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Williams Campaign Envisions National, not State, Competitiveness
That’s the warp speed vision of mayoral candidate Steve Williams, who has received endorsements from labor, business and non-partisan groups.
During a after council work session interview, Williams recalled the tough, “wrenching” process of how council members “stepped to the plate” and “held the line” rejecting both fee increases and service cuts.
When a pension miscalculation placed the city in the red, “We found out about it in July 2011, but by the middle of September had not received indication of how the issue would be addressed. Through the Finance Committee, we announced it to the world [saying] this has come to our attention , what’s going on, and it had to come public.”
Ultimately, the Finance Committee disagreed with the administration’s proposal, which contained permanent fee/tax increases. Instead, the committee and council grasped for a temporary solution.
“We knew this was a temporary problem. We enacted fee increases that expired June 30, 2012. I kept hearing there’s no such thing as a temporary fee or tax, we proved there is,” Williams said.
The candidate credits Jim Insco, the former council chairman, with adapting a legislature like committee system for Huntington’s council.
“When Jim Insco agreed for us to start a committee system, we [began drafting] policy. I don’t think there was a single policy brought to us that was not rewritten and revised.”
Having worked in harmony with council and the administration, the candidate stressed, “Leadership does not mean that you are doing it all yourself. It means , at least, you are pointing the direction.”
Williams believes that his cross section of labor and business endorsements for Mayor attest to “an affirmation of my leadership” shown on council and as chairman of the Finance Committee. “People were able to clearly hear my voice as one of eleven. My voice would be even stronger as the one at the [mayor’s] microphone.”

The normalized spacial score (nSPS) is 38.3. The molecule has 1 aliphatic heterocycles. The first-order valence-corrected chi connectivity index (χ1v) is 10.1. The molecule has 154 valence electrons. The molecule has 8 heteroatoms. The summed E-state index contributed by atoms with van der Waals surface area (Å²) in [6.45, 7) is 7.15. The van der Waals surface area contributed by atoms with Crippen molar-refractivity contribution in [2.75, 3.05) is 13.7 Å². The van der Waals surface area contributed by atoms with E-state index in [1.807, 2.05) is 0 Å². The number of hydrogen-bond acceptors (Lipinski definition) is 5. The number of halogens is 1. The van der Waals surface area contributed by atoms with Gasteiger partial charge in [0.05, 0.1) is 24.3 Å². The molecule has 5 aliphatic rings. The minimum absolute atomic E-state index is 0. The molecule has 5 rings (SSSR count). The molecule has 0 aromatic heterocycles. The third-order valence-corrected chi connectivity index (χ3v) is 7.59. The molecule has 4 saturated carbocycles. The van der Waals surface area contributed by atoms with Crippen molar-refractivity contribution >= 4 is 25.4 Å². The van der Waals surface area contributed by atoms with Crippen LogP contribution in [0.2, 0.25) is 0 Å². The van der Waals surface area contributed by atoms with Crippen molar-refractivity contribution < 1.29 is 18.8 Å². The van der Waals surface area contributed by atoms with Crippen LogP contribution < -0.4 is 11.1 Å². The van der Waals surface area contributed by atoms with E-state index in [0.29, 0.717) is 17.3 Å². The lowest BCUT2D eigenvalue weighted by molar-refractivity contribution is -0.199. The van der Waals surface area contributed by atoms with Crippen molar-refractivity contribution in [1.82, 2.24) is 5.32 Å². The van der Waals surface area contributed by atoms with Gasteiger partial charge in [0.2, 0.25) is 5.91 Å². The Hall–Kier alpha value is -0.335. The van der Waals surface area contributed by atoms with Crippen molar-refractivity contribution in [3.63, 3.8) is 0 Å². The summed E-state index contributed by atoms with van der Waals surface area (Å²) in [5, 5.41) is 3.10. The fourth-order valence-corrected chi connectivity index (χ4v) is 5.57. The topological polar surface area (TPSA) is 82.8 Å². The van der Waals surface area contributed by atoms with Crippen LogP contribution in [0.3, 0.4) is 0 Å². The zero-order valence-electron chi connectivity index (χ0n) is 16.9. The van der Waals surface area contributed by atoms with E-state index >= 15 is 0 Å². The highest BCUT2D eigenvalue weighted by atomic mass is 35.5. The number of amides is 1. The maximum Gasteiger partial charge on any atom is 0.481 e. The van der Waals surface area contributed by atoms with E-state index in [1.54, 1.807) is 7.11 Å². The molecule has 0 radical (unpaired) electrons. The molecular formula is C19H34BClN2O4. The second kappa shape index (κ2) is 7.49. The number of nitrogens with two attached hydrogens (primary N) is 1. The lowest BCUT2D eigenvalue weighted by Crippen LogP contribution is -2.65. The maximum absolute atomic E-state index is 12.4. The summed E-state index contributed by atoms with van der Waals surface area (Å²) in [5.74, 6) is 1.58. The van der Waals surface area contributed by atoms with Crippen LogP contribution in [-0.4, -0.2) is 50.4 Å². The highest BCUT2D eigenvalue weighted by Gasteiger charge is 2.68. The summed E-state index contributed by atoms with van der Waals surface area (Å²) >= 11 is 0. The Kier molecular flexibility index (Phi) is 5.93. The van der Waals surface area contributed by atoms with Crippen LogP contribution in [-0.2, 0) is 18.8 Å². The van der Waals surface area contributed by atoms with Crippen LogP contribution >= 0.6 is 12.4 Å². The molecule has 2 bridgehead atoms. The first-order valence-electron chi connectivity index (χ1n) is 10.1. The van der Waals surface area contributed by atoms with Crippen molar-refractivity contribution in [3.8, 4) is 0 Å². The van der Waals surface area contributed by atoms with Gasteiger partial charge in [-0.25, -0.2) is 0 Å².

Since the 1986 charter change, this is the first time a council member has run against an incumbent mayor. Further, the current council has been , in Williams words, a “strong” one from “where practically all policy has emanated. We’ve led efforts for reforms within the budget, we’ve insisted on saying no on tax increases, we have held the line , when we were told the choices were “cut services” or “increase taxes. We said , you do not have to do either.”
The Chamber of Commerce endorsement was important to their message.
“We are trying to build a new, exceptional Huntington [where] labor and business can work together and demonstrate that to the nation and beyond. For the last 50 years, our city has been in a state of decline. Our expectations have also declined. We’re striving to get people to look at a higher calling and expect a higher level of excellence from all of us,” Williams said.
“We have had successes, but our danger is not setting the bar too high and not reaching it, but sitting it too low and hitting our mark. We fail if we are not compared to top cities around the country.”
His campaign has three co-chairpersons that “represent a significant investment” of what is important to the city’s future: H. Kathy Burns, former President of the Empowerment Zone who now works at the Robert C. Byrd Institute for Flexible Manufacturing represents community; Carl Eastham, retired firefighter, former President of the firefighter’s local, and former president of the Southwestern District Labor Council represents the labor movement; and Mark Bates chairs Republicans for Williams, a non-partisan component.
“We have a separate campaign strategy in every council district,” Williams explained adding that district captains will be announced Sept 28 during a rally at the Frederick. Each captain leads a district-wide “living room” campaign.
“We are talking with their neighbors in their living rooms with their neighbors about their concerns, their hopes and their aspirations. With all of us coming together, we have built a network so we can govern. If there’s something that needs to be done in the neighborhood, we have a network to bring that message to City Hall , to the Legislature or wherever. My living room campaign is something I have thought of for 20 years. I’m confident we will be successful [in winning], but, if we are not successful, we will have [still] organized the city to move forward and become a new Huntington.”
NEXT: Steve Williams discusses how the pilot Home Rule has worked and predicts the legislature will expand , yet tweak , it.